One Follower! Celebrity!

As I mentioned in an earlier post, one of the purposes of starting this blog was to model responsible and engaged digital citizenship for my students. That being said…I have a follower! Now…I know I have “followed” dozens of blogs that I don’t read, so I’m not reveling in this follower because I imagine him or her hanging on my every word. One follower is by no means celebrity. However, it does represent something significant.

I’ve been taking an ASCD PDonline course on student portfolios. In one course article entitled, Publishers, Participants All by Will Richardson, he writes,

But research strongly suggests that the web is a safer place than most think (Stone, 2009). In addition to teaching safe publishing habits, we must also teach connection, the idea that the “publish” button is no longer the end of the process but a midpoint, an opportunity to learn from those who take the time to read and respond. In essence, we want students to talk to strangers, to have the wherewithal not only to discern good strangers from bad ones, but also to appreciate the huge learning opportunity that online strangers represent.

After this article and then reading posts by the founders of Comments4Kids, I started to think about the blogging we’ve been doing this past year in the classroom. Parents are rightfully concerned about security and privacy for their children, even more so here in Guatemala, because of the real threats of kidnapping. Because blogging in the classroom was a completely new venture at our school, we decided to use a closed Kidblog only accessible by username and password. Part of the appeal of Kidblog is that students can post pictures and video, and I didn’t know how the parent community would respond to an open blog on the net even if names and location were protected.

The closed blog worked well, especially because they were in fourth grade and were still learning about Internet safety. Throughout the year, we discussed internet safety rules such as never revealing your location, complete names, etc. We also dealt with students “hacking” each other and talked about the ethics behind properly citing sources and avoiding plagiarism. Students were able to see each other’s work and comment. Towards the end of the year, however, I observed a blogging malaise. Students were no longer posting blogs about their weekend, and I had to check every student, every week to see if they did their homework blog.

It is indeed meaningful to have a fellow student, a parent or even their teacher comment and respond to their work. How much more meaningful would it be if students or teachers in other countries responded? They automatically have more weight because they are “other,” and they were moved to follow or comment, not automatically because it was a class requirement, but because the content moved them to do so.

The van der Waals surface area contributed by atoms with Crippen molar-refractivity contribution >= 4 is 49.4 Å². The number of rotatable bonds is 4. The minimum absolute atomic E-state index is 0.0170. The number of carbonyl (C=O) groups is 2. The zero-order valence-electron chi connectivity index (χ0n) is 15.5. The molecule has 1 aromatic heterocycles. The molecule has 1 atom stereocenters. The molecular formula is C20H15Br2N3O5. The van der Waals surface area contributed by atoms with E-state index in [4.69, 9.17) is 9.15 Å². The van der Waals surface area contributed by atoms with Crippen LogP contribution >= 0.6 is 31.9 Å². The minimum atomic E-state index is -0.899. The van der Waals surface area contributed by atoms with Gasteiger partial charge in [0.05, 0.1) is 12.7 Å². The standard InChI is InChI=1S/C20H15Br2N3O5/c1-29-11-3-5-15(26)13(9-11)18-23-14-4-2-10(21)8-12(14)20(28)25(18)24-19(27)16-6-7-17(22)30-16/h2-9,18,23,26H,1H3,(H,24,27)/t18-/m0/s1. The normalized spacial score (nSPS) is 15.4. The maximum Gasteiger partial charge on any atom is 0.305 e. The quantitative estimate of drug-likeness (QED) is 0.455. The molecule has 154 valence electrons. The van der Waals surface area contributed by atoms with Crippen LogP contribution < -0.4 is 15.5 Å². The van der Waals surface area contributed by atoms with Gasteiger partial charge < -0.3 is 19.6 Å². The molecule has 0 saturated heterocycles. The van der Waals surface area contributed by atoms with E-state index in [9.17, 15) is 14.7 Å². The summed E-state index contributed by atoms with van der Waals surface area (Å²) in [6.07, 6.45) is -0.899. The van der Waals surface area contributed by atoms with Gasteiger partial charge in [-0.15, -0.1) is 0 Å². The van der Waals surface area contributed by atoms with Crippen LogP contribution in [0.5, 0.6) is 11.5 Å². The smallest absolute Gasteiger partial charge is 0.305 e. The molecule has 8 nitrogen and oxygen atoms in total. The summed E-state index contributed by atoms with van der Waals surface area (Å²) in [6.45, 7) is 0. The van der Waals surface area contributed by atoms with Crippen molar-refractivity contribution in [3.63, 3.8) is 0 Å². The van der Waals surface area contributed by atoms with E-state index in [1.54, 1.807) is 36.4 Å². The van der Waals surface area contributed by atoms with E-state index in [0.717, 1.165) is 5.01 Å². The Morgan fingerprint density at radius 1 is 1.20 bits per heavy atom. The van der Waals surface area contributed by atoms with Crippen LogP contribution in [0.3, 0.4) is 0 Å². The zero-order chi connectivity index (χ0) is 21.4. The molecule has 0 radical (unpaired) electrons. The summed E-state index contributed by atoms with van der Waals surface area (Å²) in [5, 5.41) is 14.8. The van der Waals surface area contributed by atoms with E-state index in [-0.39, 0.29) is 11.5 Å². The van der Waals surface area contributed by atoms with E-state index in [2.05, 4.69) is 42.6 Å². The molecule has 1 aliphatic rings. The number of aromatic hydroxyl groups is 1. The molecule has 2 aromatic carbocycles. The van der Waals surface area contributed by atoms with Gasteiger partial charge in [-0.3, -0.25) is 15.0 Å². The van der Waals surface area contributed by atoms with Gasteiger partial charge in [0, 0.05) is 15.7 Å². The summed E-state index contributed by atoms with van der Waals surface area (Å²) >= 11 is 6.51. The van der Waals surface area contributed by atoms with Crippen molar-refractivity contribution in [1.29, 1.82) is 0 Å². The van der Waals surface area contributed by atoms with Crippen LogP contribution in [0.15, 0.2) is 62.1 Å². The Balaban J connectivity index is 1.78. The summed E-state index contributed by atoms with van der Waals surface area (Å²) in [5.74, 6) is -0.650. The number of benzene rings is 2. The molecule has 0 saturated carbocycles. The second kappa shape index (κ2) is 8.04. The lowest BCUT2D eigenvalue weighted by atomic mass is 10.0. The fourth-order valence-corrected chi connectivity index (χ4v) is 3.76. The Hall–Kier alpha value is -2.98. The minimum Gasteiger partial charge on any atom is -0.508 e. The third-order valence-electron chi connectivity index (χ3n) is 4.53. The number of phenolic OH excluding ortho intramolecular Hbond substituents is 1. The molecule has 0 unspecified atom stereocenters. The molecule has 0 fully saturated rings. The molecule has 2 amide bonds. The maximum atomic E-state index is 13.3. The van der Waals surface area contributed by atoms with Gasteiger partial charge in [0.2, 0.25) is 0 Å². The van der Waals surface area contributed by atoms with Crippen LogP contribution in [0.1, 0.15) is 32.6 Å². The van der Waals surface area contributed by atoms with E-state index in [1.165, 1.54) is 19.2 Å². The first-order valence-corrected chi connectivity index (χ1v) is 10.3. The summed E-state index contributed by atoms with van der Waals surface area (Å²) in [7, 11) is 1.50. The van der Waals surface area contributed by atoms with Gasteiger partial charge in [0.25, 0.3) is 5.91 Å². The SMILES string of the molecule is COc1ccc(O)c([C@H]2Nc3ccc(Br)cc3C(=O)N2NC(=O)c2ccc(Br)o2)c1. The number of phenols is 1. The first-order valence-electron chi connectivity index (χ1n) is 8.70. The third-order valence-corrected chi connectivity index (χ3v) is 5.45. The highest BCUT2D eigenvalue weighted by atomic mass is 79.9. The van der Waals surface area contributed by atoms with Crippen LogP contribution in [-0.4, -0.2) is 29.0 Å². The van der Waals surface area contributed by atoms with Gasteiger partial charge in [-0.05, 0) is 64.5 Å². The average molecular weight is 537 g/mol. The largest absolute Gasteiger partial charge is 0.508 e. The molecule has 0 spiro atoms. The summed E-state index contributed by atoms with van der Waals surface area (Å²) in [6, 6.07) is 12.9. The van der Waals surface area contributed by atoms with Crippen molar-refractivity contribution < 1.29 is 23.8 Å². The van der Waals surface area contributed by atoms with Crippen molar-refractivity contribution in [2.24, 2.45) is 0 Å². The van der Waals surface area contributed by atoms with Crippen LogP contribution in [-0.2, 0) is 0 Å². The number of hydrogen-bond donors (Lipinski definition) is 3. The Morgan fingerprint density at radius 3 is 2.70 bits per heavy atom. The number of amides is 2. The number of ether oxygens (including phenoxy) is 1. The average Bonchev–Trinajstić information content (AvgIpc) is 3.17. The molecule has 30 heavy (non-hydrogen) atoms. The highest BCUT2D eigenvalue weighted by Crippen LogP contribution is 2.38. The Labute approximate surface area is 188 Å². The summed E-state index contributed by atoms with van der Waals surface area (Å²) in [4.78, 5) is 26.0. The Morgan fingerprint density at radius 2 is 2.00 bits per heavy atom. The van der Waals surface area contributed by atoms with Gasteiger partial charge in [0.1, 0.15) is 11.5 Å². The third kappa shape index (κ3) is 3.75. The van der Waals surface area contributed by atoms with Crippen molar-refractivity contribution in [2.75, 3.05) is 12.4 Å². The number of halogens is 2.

I don’t consider myself a digital native in the sense that this term is significant now. I grew up in the 90s. My family was at the forefront of technology because my father worked in the computer industry, however, being part of an online community in the 90s, for me, involved chatting with people on AOL. People I shouldn’t have been chatting with most of the time, about topics that I shouldn’t have been chatting about at 11 years old. I didn’t view the internet as a place of collaboration but as a novelty, and sometimes, a place to rebel against my parents. Now, things have changed, and the ways people can communicate, collaborate and share ideas on the internet has changed so dramatically that I struggle to keep up. I’m also resistant, as most pre-digital natives are, to technology. I love it, but it doesn’t replace real human interaction. Today, I follow blogs, Pinterest, take online courses, and use blogs in my classroom. I’m a taker.

Why a taker? Because I don’t produce anything or share anything that could be of value to others. After reading the Richardson article, I began to think about my own online presence. I’ve never been inclined to write about my daily life or thoughts online because, quite frankly, I just didn’t think I had anything that important to say.  Who am I? Why would people who don’t know and care about me want to read what I have to say in the first place? This attitude, I’m admitting now, is an attitude from an older world. Now, anyone can have a voice. It doesn’t necessarily mean that others are going to listen, but then again, there are many kids and adults who have had something to say, and as it turned out, it won attention, perhaps unexpectedly, but rightfully so.

Going back to Richardson’s claims, that “the web is a safer place than most think,” and that it represents, “an opportunity to learn from those who take the time to read and respond,” I want to model for my students being a giver in the online world. Also, accepting and guarding against the risks of using the internet is just as pertinent now as learning to cross the street safely. More important, is learning to unlock the limitless potential of the internet as a place to grow and learn.

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